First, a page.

Today’s picture shows the Tower of London. It comes from the camera of my sister Mary.
It was another of those days which we have become all to used to when, if it wasn’t raining at any one time, it was going to start soon. This put paid to cycling as, at the moment, I am not pedalling if it is raining which means I am not pedalling very much as it seems to rain every day.
As we had B&B guests for the sixth night running, I was able to have a late breakfast yet again with a clear conscience. Mrs Tootlepedal is going south to visit her brother tomorrow and she will be pleased not to have any washing and ironing to do while she is down there. After breakfast, I did a couple of mundane jobs before settling down to a cup of coffee and a good look out of the window. Our homing pigeon has not returned so maybe, fuelled up on our seed, it has set off for its own home.
There were the usual birds about.
Looking for something useful to do, I sharpened the garden shears and clipped three of the box balls. That is six down and four to go for me. Mrs Tootlepedal has a programme of her own which she has completed so I’ll have try to get the last four done while she is away. She was busy transplanting shrubs to improve the back borders.
Doing this and having a lettuce and marmite sandwich seemed to take up a lot of time, though I did find a moment to exchange meaningful glances with a rook…
…admire a rosebud…
…and discover a clematis flower half hidden in an azalea.
Although it was a damp sort of a day, there a good many bees buzzing around the flowers on the weigela next to the hedge.
After lunch, Mrs Tootlepedal and I both decided that we had had enough of waiting for the sun to shine and that we needed an outing. We got into the Kangoo and set off south. We had hardly left the town before we hit a very heavy rainstorm but it was another passing shower and by the time we had reached Longtown, it had stopped raining.
From Longtown we headed for Penton and parked beside the bridge that forms the boundary between England and Scotland. Looking from the bridge to the north, the country is gentle and the river calm…
…but to the south of the bridge, the Liddel Water runs through a narrowing limestone valley and picks up speed as it goes.
We walked south through dripping woods and scrambled down a slippery path to the water’s edge. The bridge looks impressive from below.
The diagonal line of stone beneath the bridge on the left is not, as it might appear, a concrete ramp but a natural limestone bed running into the water. The angle is accounted for by an anticline which used to be easily visible but can now only be glimpsed through the trees.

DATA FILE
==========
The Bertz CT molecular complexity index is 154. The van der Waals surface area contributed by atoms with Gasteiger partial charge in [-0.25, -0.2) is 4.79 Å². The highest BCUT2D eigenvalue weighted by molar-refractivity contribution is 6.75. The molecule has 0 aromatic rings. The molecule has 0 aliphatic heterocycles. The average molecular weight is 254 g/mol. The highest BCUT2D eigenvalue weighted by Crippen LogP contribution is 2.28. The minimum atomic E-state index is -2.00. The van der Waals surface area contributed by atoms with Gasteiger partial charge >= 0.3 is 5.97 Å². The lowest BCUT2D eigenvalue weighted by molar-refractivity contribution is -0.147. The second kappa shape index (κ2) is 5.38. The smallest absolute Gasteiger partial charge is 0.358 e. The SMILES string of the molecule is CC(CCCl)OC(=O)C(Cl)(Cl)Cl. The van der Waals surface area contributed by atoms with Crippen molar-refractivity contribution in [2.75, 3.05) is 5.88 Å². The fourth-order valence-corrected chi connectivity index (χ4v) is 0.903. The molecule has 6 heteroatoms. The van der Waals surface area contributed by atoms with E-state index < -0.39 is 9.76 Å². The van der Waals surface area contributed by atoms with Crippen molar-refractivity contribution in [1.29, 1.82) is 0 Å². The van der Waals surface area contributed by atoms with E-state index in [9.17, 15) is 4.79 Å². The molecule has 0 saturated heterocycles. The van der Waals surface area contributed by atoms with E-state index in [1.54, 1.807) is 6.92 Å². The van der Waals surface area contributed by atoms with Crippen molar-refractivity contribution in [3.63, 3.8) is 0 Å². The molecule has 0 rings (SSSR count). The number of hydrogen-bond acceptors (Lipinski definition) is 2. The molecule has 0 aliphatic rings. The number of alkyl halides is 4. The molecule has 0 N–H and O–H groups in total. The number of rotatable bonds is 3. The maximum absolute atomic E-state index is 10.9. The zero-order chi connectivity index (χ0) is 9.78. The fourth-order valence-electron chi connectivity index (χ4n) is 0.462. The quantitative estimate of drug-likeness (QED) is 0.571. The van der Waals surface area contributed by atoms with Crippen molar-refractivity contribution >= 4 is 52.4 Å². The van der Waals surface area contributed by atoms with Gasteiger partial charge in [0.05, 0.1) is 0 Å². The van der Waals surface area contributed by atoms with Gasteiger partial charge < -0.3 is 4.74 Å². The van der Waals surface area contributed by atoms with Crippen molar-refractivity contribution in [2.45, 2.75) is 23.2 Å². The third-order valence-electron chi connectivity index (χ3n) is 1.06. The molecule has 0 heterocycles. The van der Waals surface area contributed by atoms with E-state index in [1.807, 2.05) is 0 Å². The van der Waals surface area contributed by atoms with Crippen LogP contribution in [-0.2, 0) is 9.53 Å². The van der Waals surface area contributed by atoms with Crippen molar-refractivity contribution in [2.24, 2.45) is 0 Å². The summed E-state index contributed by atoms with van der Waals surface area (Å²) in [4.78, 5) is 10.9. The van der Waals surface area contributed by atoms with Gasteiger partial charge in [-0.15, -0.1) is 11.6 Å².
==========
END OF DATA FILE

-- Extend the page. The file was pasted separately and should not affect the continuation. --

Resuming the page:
This makes for some water features.
We went back up the bank and followed a well maintained path along until another path led down to the river side at a popular swimming spot.
Our walk was interrupted by another fierce shower and we took shelter under a handy but rather inefficient tree. Luckily I had an extra waterproof cover for the camera bag.
The valley here was very steep on the English side.
There were many good views of the river through the trees as we walked along but we thought that if someone with a lot of money had the inclination, he or she could clear some of the woods we walked through and create magnificent scenes.
We got back to the car after a short but very satisfying walk without being too soaked and were happy to set off for home.
We were very pleased with our excursion because we hadn’t been down to the river there since we last took the children swimming there many years ago. Of course we had summers with sunshine back then.
We found that scrambling up and down slippery paths was not the careless joy that it would have been those many years ago and talking to my sister Mary on the phone later in the day, she remarked that one of the penalties of advancing years is that you can’t even jump for joy without worrying about breaking your ankle. Verb sap.
Today’s little flier is a siskin.
Note: I fully realise that many other places both in Britain and the US have recently had much worse weather than us here but you can only moan about the weather you’ve got. I send my sympathy out to those caught by heavy floods on the one hand and forest fires on the other.